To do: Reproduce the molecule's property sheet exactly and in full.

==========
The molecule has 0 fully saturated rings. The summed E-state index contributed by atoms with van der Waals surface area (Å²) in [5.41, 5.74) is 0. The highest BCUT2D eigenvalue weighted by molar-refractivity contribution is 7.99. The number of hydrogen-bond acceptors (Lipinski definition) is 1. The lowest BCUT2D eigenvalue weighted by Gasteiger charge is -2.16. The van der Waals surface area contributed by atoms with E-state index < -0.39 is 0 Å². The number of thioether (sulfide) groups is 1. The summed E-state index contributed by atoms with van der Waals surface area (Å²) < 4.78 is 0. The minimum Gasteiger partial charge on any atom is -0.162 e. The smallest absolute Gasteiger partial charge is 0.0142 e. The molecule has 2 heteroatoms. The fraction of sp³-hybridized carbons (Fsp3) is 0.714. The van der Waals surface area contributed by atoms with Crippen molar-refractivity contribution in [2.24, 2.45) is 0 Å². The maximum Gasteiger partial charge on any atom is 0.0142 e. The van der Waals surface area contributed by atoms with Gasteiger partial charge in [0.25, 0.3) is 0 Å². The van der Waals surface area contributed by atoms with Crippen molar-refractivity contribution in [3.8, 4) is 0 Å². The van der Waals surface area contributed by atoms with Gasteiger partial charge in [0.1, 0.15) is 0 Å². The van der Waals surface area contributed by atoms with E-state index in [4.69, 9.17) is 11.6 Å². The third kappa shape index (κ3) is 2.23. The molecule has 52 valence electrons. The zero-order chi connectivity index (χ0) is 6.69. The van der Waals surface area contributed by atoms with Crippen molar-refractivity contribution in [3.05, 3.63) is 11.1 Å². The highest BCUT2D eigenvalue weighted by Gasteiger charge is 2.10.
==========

The molecule has 0 fully saturated rings. The summed E-state index contributed by atoms with van der Waals surface area (Å²) in [5.41, 5.74) is 0. The highest BCUT2D eigenvalue weighted by molar-refractivity contribution is 7.99. The number of hydrogen-bond acceptors (Lipinski definition) is 1. The lowest BCUT2D eigenvalue weighted by Gasteiger charge is -2.16. The van der Waals surface area contributed by atoms with E-state index < -0.39 is 0 Å². The number of thioether (sulfide) groups is 1. The summed E-state index contributed by atoms with van der Waals surface area (Å²) < 4.78 is 0. The minimum Gasteiger partial charge on any atom is -0.162 e. The smallest absolute Gasteiger partial charge is 0.0142 e. The molecule has 2 heteroatoms. The fraction of sp³-hybridized carbons (Fsp3) is 0.714. The van der Waals surface area contributed by atoms with Crippen molar-refractivity contribution in [2.24, 2.45) is 0 Å². The maximum Gasteiger partial charge on any atom is 0.0142 e. The van der Waals surface area contributed by atoms with Gasteiger partial charge in [0.25, 0.3) is 0 Å². The van der Waals surface area contributed by atoms with Crippen molar-refractivity contribution in [3.8, 4) is 0 Å². The van der Waals surface area contributed by atoms with Gasteiger partial charge in [0.1, 0.15) is 0 Å². The van der Waals surface area contributed by atoms with E-state index in [4.69, 9.17) is 11.6 Å². The third kappa shape index (κ3) is 2.23. The molecule has 52 valence electrons. The zero-order chi connectivity index (χ0) is 6.69. The van der Waals surface area contributed by atoms with Crippen molar-refractivity contribution in [3.05, 3.63) is 11.1 Å². The highest BCUT2D eigenvalue weighted by Gasteiger charge is 2.10.